Beware the retired scientist?

The Lippard Blog has an interesting analysis of Who are the climate change skeptics? In this he identifies links of many of the sceptics with several right wing think tanks like The Heartland Institute and George C. Marshal Institute. One could do a similar analysis of our local climate sceptics and deniers. Some of them seem to be linked with the right wing NZ Centre for Politcal Research, the ACT Party and Conservative Christian organisations and blogs. Have a look at the discussion New Zealand’s “CLIMATEGATE”! on the Centre for Political Research forum. Obviously conspiracy theorists tend to congregate in these areas.

Professional status of sceptics

But – enough of the political connections. What interested me about Lippard Blog’s analysis is the likely age and professional status of scientists who are climate sceptics compared with those working in climate science who are generally accepting of the IPCC conclusions. (He identifies the latter groups as the “IPCC scientists.”)

The analysis used data for 623 scientists involved in the Working Group 1 of the IPCC and for 469 scientists who were signatories of documents skeptical of anthropogenic global warming. The data included the number of citations for the 4th most cited paper for each scientist and the year their last degree was obtained. This gives us some idea of scientific standing, age and working/retired status.

I have plotted the data in the figure. Unsurprisingly the number of citations increased with time since last degree, or age. Scientific standing does increasing with time and experience (and numbers of publications).

But there is a huge difference between the two groups in the average date for last degree. I take from this that as a group climate sceptics tend be older and many more of them will actually be retired, compared with those who worked on the IPCC documents.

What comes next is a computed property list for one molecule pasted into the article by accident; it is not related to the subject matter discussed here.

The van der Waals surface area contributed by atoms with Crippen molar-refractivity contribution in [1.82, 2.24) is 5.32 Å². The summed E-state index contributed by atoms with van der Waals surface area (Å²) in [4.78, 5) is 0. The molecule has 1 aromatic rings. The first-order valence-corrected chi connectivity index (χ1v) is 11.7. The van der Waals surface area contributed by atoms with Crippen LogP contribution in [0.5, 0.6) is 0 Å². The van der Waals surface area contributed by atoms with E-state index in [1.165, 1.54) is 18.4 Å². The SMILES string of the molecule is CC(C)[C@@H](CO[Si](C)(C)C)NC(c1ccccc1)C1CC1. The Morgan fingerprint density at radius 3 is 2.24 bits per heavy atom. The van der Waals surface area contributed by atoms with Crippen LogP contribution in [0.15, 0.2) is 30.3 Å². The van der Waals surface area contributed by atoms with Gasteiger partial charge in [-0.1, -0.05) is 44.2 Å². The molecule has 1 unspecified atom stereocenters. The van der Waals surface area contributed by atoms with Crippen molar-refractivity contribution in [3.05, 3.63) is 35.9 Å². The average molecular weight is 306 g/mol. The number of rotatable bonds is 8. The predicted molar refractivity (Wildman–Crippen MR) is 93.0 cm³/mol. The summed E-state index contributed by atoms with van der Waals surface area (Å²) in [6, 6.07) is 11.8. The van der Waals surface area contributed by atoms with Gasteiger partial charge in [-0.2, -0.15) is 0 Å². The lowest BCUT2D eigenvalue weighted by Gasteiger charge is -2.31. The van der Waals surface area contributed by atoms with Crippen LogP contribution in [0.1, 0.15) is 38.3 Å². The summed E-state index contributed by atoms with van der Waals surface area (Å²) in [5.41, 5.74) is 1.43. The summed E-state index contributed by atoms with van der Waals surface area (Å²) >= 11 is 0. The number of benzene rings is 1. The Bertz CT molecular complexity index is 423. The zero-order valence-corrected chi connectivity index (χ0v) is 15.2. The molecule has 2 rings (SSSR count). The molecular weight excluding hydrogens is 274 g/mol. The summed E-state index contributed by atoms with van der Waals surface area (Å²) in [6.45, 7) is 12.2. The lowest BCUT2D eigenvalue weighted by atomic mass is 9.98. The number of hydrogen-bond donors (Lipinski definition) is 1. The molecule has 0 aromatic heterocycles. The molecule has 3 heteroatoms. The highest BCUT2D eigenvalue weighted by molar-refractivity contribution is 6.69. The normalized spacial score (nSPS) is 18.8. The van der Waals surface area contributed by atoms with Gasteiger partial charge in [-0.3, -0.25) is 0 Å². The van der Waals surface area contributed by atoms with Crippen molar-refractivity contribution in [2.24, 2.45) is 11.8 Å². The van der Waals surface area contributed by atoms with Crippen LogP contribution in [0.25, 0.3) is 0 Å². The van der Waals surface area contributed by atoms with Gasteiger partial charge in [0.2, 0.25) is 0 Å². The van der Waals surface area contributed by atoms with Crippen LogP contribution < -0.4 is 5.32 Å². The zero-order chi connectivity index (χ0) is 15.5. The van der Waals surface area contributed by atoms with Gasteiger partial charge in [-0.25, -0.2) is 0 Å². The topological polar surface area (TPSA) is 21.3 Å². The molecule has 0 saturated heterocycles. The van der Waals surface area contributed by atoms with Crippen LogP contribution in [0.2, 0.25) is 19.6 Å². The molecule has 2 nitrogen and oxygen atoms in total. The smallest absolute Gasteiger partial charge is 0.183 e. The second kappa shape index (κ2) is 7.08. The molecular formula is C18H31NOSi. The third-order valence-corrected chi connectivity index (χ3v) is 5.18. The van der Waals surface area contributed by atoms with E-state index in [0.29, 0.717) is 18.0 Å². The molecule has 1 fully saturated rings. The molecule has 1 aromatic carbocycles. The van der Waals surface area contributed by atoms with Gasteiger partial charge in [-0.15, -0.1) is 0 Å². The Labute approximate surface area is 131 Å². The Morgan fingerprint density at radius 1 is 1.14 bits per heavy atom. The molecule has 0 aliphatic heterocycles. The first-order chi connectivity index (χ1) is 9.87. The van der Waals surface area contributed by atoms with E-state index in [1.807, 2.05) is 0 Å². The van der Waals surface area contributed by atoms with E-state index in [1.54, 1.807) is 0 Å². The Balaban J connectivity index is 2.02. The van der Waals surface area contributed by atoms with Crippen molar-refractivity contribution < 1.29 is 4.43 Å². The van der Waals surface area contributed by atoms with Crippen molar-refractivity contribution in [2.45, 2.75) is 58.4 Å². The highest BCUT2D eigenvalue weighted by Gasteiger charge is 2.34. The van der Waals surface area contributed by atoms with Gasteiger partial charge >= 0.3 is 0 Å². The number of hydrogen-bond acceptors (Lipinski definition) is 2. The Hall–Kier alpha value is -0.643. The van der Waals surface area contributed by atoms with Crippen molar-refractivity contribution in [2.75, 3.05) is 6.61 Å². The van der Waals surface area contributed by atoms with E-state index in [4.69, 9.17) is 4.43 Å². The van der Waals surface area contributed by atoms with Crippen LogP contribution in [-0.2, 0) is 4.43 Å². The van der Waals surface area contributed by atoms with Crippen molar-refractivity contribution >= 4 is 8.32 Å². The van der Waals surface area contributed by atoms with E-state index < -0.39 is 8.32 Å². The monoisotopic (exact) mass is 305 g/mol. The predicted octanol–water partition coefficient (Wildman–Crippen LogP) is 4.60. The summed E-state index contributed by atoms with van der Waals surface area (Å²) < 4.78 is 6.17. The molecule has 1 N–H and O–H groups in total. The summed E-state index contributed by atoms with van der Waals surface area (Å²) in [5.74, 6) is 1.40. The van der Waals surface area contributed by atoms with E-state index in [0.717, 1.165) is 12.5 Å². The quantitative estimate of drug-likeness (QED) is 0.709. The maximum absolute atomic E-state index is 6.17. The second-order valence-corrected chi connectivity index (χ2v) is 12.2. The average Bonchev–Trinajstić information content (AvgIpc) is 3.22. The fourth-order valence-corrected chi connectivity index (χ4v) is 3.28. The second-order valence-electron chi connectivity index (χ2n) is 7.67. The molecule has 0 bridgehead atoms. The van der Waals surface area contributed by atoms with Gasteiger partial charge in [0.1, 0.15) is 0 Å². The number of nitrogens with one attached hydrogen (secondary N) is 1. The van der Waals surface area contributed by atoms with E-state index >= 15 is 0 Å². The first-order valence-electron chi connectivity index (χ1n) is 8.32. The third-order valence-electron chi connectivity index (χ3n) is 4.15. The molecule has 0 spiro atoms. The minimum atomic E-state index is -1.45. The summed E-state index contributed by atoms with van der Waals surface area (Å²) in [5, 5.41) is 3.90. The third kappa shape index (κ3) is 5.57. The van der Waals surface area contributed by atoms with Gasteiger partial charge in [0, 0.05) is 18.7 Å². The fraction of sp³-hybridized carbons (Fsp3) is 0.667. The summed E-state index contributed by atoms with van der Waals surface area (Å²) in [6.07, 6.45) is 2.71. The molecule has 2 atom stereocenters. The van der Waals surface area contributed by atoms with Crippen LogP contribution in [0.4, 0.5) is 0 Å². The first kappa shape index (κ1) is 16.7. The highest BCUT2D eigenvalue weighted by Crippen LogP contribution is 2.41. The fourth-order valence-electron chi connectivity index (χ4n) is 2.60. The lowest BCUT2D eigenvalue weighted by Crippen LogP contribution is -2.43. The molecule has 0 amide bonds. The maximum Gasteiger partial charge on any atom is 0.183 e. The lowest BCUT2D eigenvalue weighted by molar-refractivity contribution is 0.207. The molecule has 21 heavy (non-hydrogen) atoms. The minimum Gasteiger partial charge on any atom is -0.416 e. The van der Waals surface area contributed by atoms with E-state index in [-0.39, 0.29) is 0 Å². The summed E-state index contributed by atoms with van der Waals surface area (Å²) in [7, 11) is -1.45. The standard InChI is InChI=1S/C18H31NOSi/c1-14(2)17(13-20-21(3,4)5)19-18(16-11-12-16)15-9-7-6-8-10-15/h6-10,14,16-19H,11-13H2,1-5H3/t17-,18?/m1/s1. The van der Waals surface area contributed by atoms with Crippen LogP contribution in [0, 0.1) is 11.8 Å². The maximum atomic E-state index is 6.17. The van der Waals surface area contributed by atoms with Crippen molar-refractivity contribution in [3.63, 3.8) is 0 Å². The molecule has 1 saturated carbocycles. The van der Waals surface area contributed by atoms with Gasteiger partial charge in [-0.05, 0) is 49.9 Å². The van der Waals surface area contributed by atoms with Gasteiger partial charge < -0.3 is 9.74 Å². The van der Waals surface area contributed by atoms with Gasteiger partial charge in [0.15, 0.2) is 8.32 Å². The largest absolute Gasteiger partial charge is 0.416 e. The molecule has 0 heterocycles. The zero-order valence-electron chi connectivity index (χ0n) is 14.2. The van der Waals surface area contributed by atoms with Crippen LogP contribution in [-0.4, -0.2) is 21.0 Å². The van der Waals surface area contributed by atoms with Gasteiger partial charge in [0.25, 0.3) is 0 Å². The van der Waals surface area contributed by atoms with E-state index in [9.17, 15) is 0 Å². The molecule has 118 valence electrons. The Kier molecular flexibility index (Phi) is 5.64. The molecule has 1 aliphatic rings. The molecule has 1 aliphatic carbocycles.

Retired scientists

I am retired myself so I have often thought of the role that many retired scientists still play in scientific and political issues.

Some scientists like to remain active in their field on retirement. Some will continue to work without payment or retain academic positions – often for no payment. Great for their institutes – although I did hear of one lab which had been trying to  diplomatically  tell a still active long-term retiree that his shaking hands and poor eyesight had become a safety issue in the laboratory!

It’s also quite common for scientists to do a bit of consulting in their retirement. It brings in a bit of money, maintains some standing in the scientific community and often, to be frank, appeals to the vanity and self worth of the scientist. After all, one of the few negative features of retirement is reduced social contact and standing.

Problems with consultants

I see a problem with assuming retired scientists are always reliable sources of information, though. After all, it’s harder to keep up with the literature and to be aware of current findings – especially if one is no longer based in a working scientific institute. There is no longer the advantage of, and necessity for, peer review of one’s publications and public statements. Mind you, commercial and political interests may be more interested in the name and degree, the authority of the scientist, than the facts.  Maybe a win-win situation for some. A presentation of an authoritative image by the retired scientist, without the need to maintain research and reading or bother about consulting colleagues. While the purchaser of the information gets a “tame’ expert with suitable endorsement of their product or political campaign.

Now I am not, by any means, claiming this is so in every case. Far from it. Simple retirement doesn’t necessarily lead to loss of integrity. Nor does institutional employment necessarily imply integrity. I have seen scoundrels in both situations.

However, the graph above does indicate that climate sceptics are more likely to be divorced from peer review, familiarity with the literature and current findings  and the discipline of consulting colleagues. And maybe they can be influenced by commercial interests, or even just the fact that in the current political climate large numbers of people are willing to see them as authorities and uncritically accept and parrot their articles and statements.